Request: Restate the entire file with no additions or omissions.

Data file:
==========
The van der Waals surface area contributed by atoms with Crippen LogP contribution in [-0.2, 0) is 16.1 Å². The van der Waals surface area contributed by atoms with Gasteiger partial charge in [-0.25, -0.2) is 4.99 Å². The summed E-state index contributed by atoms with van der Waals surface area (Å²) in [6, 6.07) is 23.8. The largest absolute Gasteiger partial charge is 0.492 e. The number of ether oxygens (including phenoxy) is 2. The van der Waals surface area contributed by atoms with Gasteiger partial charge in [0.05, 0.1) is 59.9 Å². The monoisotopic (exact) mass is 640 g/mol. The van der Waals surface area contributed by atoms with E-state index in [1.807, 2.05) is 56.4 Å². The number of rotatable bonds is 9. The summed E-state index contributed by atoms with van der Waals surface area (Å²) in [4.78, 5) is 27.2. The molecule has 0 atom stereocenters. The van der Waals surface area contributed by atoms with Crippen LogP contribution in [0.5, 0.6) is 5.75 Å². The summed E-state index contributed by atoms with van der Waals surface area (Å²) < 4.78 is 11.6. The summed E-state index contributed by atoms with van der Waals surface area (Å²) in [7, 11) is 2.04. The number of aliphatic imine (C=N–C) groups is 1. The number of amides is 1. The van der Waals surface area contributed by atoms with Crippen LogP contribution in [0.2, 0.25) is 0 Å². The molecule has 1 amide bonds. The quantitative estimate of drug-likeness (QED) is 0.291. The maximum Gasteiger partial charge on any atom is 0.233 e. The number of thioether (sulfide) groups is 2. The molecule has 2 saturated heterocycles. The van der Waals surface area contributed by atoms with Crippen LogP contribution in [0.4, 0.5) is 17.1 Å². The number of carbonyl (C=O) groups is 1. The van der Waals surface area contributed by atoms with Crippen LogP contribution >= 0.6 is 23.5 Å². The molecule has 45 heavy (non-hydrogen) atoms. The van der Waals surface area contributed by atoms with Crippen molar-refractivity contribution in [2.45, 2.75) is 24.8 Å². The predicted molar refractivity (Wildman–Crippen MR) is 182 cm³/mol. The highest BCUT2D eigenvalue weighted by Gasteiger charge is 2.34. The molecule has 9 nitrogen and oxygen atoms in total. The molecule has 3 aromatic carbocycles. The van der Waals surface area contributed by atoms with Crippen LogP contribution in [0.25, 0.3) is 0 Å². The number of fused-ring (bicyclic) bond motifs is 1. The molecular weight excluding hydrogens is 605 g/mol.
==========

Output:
The van der Waals surface area contributed by atoms with Crippen LogP contribution in [-0.2, 0) is 16.1 Å². The van der Waals surface area contributed by atoms with Gasteiger partial charge in [-0.25, -0.2) is 4.99 Å². The summed E-state index contributed by atoms with van der Waals surface area (Å²) in [6, 6.07) is 23.8. The largest absolute Gasteiger partial charge is 0.492 e. The number of ether oxygens (including phenoxy) is 2. The van der Waals surface area contributed by atoms with Gasteiger partial charge in [0.05, 0.1) is 59.9 Å². The monoisotopic (exact) mass is 640 g/mol. The van der Waals surface area contributed by atoms with E-state index in [1.807, 2.05) is 56.4 Å². The number of rotatable bonds is 9. The summed E-state index contributed by atoms with van der Waals surface area (Å²) in [4.78, 5) is 27.2. The molecule has 0 atom stereocenters. The van der Waals surface area contributed by atoms with Crippen LogP contribution in [0.5, 0.6) is 5.75 Å². The summed E-state index contributed by atoms with van der Waals surface area (Å²) < 4.78 is 11.6. The summed E-state index contributed by atoms with van der Waals surface area (Å²) in [7, 11) is 2.04. The number of aliphatic imine (C=N–C) groups is 1. The number of amides is 1. The van der Waals surface area contributed by atoms with Crippen LogP contribution in [0.2, 0.25) is 0 Å². The molecule has 1 amide bonds. The quantitative estimate of drug-likeness (QED) is 0.291. The maximum Gasteiger partial charge on any atom is 0.233 e. The number of thioether (sulfide) groups is 2. The molecule has 2 saturated heterocycles. The van der Waals surface area contributed by atoms with Crippen LogP contribution in [0.4, 0.5) is 17.1 Å². The number of carbonyl (C=O) groups is 1. The van der Waals surface area contributed by atoms with Crippen LogP contribution >= 0.6 is 23.5 Å². The molecule has 45 heavy (non-hydrogen) atoms. The van der Waals surface area contributed by atoms with Crippen molar-refractivity contribution in [2.45, 2.75) is 24.8 Å². The predicted molar refractivity (Wildman–Crippen MR) is 182 cm³/mol. The highest BCUT2D eigenvalue weighted by Gasteiger charge is 2.34. The molecule has 9 nitrogen and oxygen atoms in total. The molecule has 3 aromatic carbocycles. The van der Waals surface area contributed by atoms with Crippen LogP contribution in [0.25, 0.3) is 0 Å². The number of fused-ring (bicyclic) bond motifs is 1. The molecular weight excluding hydrogens is 605 g/mol.